Top Kenyan athletes have welcomed the move by Athletics Kenya to form a network of accredited doctors to help rein in those violating anti-doping rules.
AK took the battle against doping a notch higher by forming the Kenya Doctors Network (KDN) that will clear top Kenyan athletes seeking medical attention anywhere in the world.
While announcing KDN’s formation on Tuesday, AK President Jack Tuwei said they have already identified a tentative pool of 109 elite athletes who will benefit from the medical network.
Tuwei had warned that any athlete who will fail to comply with the regulations from KDN will not be allowed to represent Kenya in competitions.
The athletes representative in AK, Milcah Chemos, who is also the 2013 world 3,000m steeplechase champion along with Olympic 5,000 metres champion Vivian Cheruiyot, Olympic 400 metres hurdles silver medallist Boniface Mucheru and World Half Marathon Championships silver medallist Bedan Karoki said the move was “timely.”
“My colleagues will now have no excuse and won’t blame some doctors if they are caught cheating,” said Chemos.
“Though long overdue this is the best way to go since athletes won’t be handled by quacks again.”
Chemos said athletes will now take their running careers and health more seriously.
“These doctors will actually help in enlightening our athletes,” said Chemos adding that move will send a clear message that Kenya is determined to fight doing and win clean.”
Cheruiyot, who also won silver in 10,000 metres at last year’s Rio Olympics, said Kenya has the best sports doctors who have been underutilised.
“It will actually help trace where the athletes are and will encourage athletes to get the right treatment besides helping eradicate doping,” said Cheruiyot.
“These doctors can’t be manipulated easily.”
Mucheru noted that it will make it easy to trace the doctors who handled the athletes in case cases of doping will arise. “Those thinking of cheating will fear,” said Mucheru.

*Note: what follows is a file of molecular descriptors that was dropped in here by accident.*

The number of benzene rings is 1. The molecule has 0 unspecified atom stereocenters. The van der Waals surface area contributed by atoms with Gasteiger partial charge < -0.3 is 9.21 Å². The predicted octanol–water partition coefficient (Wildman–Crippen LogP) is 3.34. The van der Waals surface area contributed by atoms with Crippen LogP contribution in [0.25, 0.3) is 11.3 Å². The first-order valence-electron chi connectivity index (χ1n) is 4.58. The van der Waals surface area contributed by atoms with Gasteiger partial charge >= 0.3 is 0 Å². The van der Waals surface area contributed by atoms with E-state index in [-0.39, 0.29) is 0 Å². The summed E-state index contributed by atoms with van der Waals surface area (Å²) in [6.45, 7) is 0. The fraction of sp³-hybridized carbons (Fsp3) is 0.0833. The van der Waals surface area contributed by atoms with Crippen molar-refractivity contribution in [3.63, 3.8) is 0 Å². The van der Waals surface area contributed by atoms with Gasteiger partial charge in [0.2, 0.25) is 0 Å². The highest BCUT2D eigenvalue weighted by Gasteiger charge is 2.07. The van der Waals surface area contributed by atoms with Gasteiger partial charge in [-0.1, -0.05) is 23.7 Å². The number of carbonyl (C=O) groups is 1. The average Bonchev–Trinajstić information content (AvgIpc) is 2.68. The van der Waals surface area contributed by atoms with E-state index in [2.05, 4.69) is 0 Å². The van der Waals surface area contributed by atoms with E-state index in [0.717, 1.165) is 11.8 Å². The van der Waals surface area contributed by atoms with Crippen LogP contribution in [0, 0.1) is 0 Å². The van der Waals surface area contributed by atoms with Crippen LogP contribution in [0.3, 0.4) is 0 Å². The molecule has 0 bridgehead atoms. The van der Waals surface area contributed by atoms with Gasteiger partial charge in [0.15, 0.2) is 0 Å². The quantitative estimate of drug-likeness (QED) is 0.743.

“Cases of athletes claiming certain doctors injected them unknowingly with bad substances will end.”
Tuwei said that KDN will tentatively have five doctors before it’s increased adding that they have convened an urgent meeting for athletes, coaches and managers on January 17 at Pearl Hotel, Eldoret, to explain the new development.
The doctors who will be spread across the country in Eldoret, Iten, Nyahururu and Nairobi are Victor Bargoria, David Muhindi, Fredrick Kipkorir, Mwithia Ngundo, Wycliffe Koskei and Castro Mugalla.
The new regulations come to effect on January 17 and be fully operational from January 23, this year.
“We intend to increase both on the pool of athletes and doctors and we therefore ask our athletes and their managers to comply. We believe the regulations will flexible and beneficial and not punitive,” explained Tuwei who also called on Anti-Doping Agency of Kenya (Adak) for support.
Tuwei warned that Kenya was still under IAAF watchlist on doping compliance under rule 30.6 of the international body.
“We got into this situation in 2016 and has now been extended to 2017,” Tuwei said.
“It’s in this regard that we have worked on an action plan with IAAF to deal with the utmost importance and priority levels.”
Tuwei said that a co-ordinated communication plan has been put in place through all channels including their website www.athleticskenya.or.ke to make sure that information gets to all concerned.
“A strong and sustainable involvement of Adak is important for us to achieve good results,” said Tuwei.
Tuwei called on athletes to embrace the latest changes in athletics by familiarising themselves with the new list of 2017 prohibited substances.
“Reporting Doping is one of the IAAF initiate that is a secure online portal on IAAF website to report any doping cases in six languages,” said Tuwei.